EGU General Assembly 2022
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the Creative Commons Attribution 4.0 License.

Timing and pacing of the Hangenberg Crisis (Devonian-Carboniferous Boundary) in the Chanxhe sections, Belgium 

Anne-Christine Da Silva, Léonard Franck, Michiel Arts, and Julien Denayer
Anne-Christine Da Silva et al.
  • Liege University, Geology, Liege, Belgium (

The Hangenberg Crisis, at the Devonian-Carboniferous Boundary, severely affected the marine realm. The crisis is characterised by several events associated with change in the sedimentation and biotic extinctions and turnovers. The Hangenberg Black Shale event that recorded the extinction peak in the pelagic realm corresponds to a widespread development of oceanic anoxia and/or dysoxia. The Hangenberg Sandstone event is associated with an extinction of neritic fauna in shallow-water settings, including the final demise of several classical Devonian faunas (stromatoporoids, quasiendothyrid foraminifers, placoderms, etc.). The succession of these events is nowadays explained by a combination of sea level fluctuations (third order transgressive sequence, out-of-sequence regression) and global climatic changes. Through the identification of Milankovitch cycles in the Chanxhe record, we aim at getting a better understanding of the timing and orbital forcing of the different events of the Hangenberg Crisis in shallow-water settings.

The sedimentary record of the interval of interest at Chanxhe is composed of 16 m of alternating decimetre-thick carbonate beds with shaly siltstones, which displays a clear cyclicity. The carbonate-siliciclastic alternations (~0.8 m) are bundled into larger cycles (~5 m) which are separated by intervals dominated by the shaly facies. This is followed by 11 m of carbonate dominated lithology with thin shale layers displaying a less clear cyclicity with ~3 m thick cycles. Then the equivalent of the Hangenberg dark shales is recorded as two dark shaly intervals separated by a carbonate bed. After the Hangenberg dark shales, the section displays carbonates, with the Devonian Carboniferous boundary in massive carbonates 7 m above the top of the black shales.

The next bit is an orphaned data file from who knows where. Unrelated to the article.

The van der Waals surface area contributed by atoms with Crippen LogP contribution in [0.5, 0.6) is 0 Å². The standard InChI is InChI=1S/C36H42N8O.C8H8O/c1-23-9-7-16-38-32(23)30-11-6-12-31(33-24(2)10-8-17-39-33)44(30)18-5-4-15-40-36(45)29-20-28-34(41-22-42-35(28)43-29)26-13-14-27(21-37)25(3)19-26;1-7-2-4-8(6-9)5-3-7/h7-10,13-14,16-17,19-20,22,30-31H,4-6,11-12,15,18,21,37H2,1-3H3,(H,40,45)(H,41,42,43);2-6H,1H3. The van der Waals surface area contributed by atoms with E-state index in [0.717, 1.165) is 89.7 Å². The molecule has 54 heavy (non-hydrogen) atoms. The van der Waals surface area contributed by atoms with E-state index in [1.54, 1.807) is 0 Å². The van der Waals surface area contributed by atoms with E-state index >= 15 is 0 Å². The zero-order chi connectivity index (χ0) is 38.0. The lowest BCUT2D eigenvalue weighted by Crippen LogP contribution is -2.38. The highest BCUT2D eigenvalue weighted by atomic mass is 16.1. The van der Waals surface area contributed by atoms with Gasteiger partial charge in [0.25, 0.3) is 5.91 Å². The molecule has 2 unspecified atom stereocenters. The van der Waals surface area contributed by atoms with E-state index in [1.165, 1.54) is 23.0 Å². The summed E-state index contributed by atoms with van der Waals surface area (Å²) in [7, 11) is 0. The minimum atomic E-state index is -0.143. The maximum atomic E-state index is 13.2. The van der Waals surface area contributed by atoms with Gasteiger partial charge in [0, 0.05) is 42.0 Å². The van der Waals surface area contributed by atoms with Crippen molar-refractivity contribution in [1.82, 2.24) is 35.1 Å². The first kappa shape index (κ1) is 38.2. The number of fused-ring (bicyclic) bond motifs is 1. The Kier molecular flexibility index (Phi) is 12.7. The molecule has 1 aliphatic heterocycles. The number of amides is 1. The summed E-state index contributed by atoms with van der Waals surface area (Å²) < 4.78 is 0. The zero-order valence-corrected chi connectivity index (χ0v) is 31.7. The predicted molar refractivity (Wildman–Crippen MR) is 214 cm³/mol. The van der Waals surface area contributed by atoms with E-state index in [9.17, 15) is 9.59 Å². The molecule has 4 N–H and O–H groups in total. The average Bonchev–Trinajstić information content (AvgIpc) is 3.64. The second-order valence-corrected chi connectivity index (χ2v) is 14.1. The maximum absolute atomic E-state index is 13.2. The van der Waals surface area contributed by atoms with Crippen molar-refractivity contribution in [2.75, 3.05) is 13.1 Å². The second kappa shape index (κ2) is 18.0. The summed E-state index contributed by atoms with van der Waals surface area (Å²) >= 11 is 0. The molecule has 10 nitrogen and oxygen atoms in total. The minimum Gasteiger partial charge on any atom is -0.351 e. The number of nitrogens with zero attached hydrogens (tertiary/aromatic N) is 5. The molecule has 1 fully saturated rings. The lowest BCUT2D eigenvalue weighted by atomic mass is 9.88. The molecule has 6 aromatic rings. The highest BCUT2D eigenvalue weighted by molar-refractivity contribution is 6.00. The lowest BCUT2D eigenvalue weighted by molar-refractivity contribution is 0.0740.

Samples have been collected along the record every 10 cm which were measured by the portable X-Ray Fluorescence device (Tracer 5, Bruker), allowing to provide elemental data throughout the record. Spectral analysis is applied on Ca and Al, to identify the main cyclicity in the record. The 0.8 meter-thick limestone/shale alternations is clearly recorded in the Ca and Al records and are associated with precession cycles (18 kyr), while the 5 m-cycles are associated with short eccentricity (100 kyr). Prior to the Hangenberg anoxic events, the 100-kyr cycles became less clear and shorter (~ 3 m) which is interpreted as a minimum eccentricity. During the Hangenberg, the cyclicity returns. However, after the Hangenberg and near the Devonian Carboniferous boundary, the facies become very homogeneous, consisting of massively bedded carbonates with no observable cyclicity,  which is also  other contemporaneous sedimentary successions (e.g. China, Poland).   


How to cite: Da Silva, A.-C., Franck, L., Arts, M., and Denayer, J.: Timing and pacing of the Hangenberg Crisis (Devonian-Carboniferous Boundary) in the Chanxhe sections, Belgium , EGU General Assembly 2022, Vienna, Austria, 23–27 May 2022, EGU22-9471,, 2022.